The restaurant game is notoriously fickle. Most businesses don’t last more than a year, and the ones that do rarely celebrate a five-year anniversary. Not Bodhi, which occupies a corner of Cook and Phillip Park under St Mary’s Cathedral – this year, it turns 30.

When Bodhi opened, no one, except maybe a handful of Taoists, thought it would last a month. It was one of Sydney’s few vegan restaurants, serving Southern Chinese food but without garlic, onion, shallots and chives. And Lee-Leng Whong, the owner and founder, was the only person in her family who couldn’t really cook.

Whong is one of 10 kids to two Singaporean migrants who settled in Sydney. She grew up in the kitchens of fish ’n’ chip shops and Chinese takeaway joints, meaning she was surrounded by food her entire life. Even so, it took a radical late-life change to get her into the restaurant game .

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It was 1988; she was running an immigration business and before that had worked as a journalist, a press secretary and a model. Whong had no idea what veganism was until, while walking to lunch one day, she met a Taoist monk. He told her about his beliefs, animal welfare and a restaurant nearby that cared about both. That’s where, that same day, she ate her first entirely vegan meal. “It was an ‘aha’ moment,” says Whong’s daughter Heaven Leigh. “She had never considered not harming a living creature for personal pleasure. If you asked her today she'd tell you she had a spiritual awakening.”

Everything changed instantly, including her diet. Whong took on the Taoist philosophy – a belief that is deeply rooted in Chinese customs and which promotes harmony with nature, the pursuit of spiritual immortality and self-development. Taoist practices include meditation and feng shui. “She came home and threw every bit of meat out of the house,” says Leigh.

But the next step was the biggest challenge – Whong didn’t know how to cook, let alone cook Taoist-style vegan food, which excludes garlic and onion. It didn’t deter her – she took over a lease and opened the first Bodhi in Chinatown in 1988. It was above a Chinese butcher, which meant you had to walk past hanging duck carcasses to get to the restaurant. Inside everything was pink – the carpet, the chairs and the menu. It had a traditional rosewood altar that played Buddhist chanting music, and the staff was family and members of the Taoist community. On the menu was sweet-and-sour faux chicken, faux Peking duck pancakes and stacks of stir-fry vegetable dishes.

“She didn't know what she was doing; she didn't know what to charge for things, and they didn't know about service or how to plan a menu,” says Leigh. “It was [like] moving in the dark and just reacting to customers.”

Back then Bodhi’s customers were those with dietary restrictions, Taoists, Jewish folk looking for kosher food (it was automatically kosher due to the lack of meat), and a handful of hippies. “It was bonkers, it really was,” says Leigh. “There wasn't a lot of plant-based restaurants, maybe less than five and I remember the shock. Her family thought they'd gone mad.”

But after an initial struggle the restaurant gained a loyal following and eventually became busy. So busy it needed a bigger space.

Bodhi stayed in the area but moved into the Corporation building on Hay Street in 1998, a beautiful heritage-listed site that accommodated 150 seats. The move was a chance for Whong to reconnect with yum cha, which she’d dearly missed after giving up meat. On the menu was plant-based har gow (traditionally translucent prawn dumplings), cheong fun (rice-noodle roll) and porkless siu mai.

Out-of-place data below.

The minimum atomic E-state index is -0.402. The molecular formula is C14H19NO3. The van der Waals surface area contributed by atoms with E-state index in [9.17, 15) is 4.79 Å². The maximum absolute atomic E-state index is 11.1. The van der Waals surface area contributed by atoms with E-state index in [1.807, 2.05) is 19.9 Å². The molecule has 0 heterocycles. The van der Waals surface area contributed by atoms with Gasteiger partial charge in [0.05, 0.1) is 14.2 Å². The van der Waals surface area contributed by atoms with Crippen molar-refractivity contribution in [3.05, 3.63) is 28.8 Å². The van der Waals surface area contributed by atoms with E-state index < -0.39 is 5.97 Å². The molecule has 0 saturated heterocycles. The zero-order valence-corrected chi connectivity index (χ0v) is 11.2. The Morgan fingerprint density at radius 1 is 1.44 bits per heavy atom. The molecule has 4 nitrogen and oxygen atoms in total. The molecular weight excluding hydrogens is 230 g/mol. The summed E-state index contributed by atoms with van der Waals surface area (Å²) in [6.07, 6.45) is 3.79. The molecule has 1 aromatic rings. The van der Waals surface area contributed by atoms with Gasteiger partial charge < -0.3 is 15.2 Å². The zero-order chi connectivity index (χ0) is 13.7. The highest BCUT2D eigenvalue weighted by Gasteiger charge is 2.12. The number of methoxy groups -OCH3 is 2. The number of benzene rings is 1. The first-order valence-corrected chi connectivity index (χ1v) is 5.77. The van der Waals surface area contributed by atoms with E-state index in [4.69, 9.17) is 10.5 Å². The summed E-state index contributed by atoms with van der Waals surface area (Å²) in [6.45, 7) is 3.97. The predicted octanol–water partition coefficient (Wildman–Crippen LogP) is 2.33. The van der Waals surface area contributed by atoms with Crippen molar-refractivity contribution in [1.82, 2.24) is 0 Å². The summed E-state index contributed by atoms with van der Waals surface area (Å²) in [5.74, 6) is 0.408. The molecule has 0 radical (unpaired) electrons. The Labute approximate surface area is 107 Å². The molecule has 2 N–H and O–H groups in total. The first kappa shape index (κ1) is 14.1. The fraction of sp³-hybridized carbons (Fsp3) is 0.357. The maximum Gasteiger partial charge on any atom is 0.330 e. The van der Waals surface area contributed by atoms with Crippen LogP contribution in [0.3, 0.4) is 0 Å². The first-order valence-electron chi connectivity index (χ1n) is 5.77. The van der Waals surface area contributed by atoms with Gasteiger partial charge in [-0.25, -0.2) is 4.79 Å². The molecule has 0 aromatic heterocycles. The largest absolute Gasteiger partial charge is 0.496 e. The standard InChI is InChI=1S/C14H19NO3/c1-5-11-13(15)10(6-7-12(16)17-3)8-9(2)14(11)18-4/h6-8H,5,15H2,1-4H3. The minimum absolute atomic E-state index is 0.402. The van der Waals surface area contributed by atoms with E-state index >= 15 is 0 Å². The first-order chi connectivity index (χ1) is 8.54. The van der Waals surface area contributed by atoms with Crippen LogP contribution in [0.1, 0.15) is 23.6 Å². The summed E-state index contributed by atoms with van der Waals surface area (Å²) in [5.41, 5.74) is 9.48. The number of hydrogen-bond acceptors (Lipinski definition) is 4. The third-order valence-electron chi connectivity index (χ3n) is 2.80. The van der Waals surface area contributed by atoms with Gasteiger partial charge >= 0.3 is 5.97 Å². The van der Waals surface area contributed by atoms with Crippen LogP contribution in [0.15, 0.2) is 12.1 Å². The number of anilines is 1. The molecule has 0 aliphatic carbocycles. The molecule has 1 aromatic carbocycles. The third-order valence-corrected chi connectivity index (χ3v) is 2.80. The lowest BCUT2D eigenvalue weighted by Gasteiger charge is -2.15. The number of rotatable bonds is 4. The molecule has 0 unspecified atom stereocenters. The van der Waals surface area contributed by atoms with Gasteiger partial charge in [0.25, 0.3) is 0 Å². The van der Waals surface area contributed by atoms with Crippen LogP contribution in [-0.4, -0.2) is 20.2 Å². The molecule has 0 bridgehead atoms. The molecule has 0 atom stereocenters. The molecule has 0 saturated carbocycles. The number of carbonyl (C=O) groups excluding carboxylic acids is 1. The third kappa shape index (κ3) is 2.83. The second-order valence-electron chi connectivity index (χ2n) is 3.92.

Leigh says the introduction of vegan yum cha coincided with a shift in the perception of veganism. Big-name celebrities were openly talking about vegan lifestyles and more plant-based businesses were opening in Sydney. Bodhi, being the best of them, was bustling. “We're talking queues down the stairs, out the door, round the corner and down the road. All for yum cha.”

It didn’t last. The building was sold and Whong again needed to find a new space. “Mum wanted to stay in Chinatown and I wanted to move into the city,” Leigh says. “I wanted something more upmarket and a different demographic.”

There was a battle and the younger generation won, and Leigh eventually took over the business when her mum retired in 2002. In 2000 they moved into the current Bodhi restaurant in Cook and Phillip Park.

Bodhi has been under Leigh’s management for 18 years now and there have been some monumental changes, in both the restaurant and the industry. Veganism went from being a fringe ideology to a widely accepted lifestyle. Leigh says eight years ago 85 per cent of her customers were vegan, now it's 50-50. “The past four or five years there has been a huge shift,” she says.

Over the years Leigh modernised the menu, introducing dishes such as grilled pumpkin curry with crisp kale; faux-meat sliders; and chickpea-battered cauliflower with roasted peanuts, pickled apple and a tomato and carrot sauce. These sit alongside signature dishes of sweet-and-sour chicken and the vegan faux Peking duck pancakes – two dishes that Whong served 30 years ago without any idea of what she was doing.

Leigh also introduced alcohol, which was an extremely controversial decision within the family and the community as it is anti-Taoist.

Of course, it wasn’t all easy. In 2001 the family almost went bankrupt and Leigh says she often thought about shutting Bodhi. “I've considered closing a couple of times. It's a tough industry,” she says. “I've thought, ‘I just can't do this anymore’ but every time I've considered closing the doors someone comes in and says, ‘Thank you’.”

2–4 College Street, Sydney

Mon–Fri 11am–3pm
Sat & Sun 11am–4pm
Tue–Sun 5pm–10pm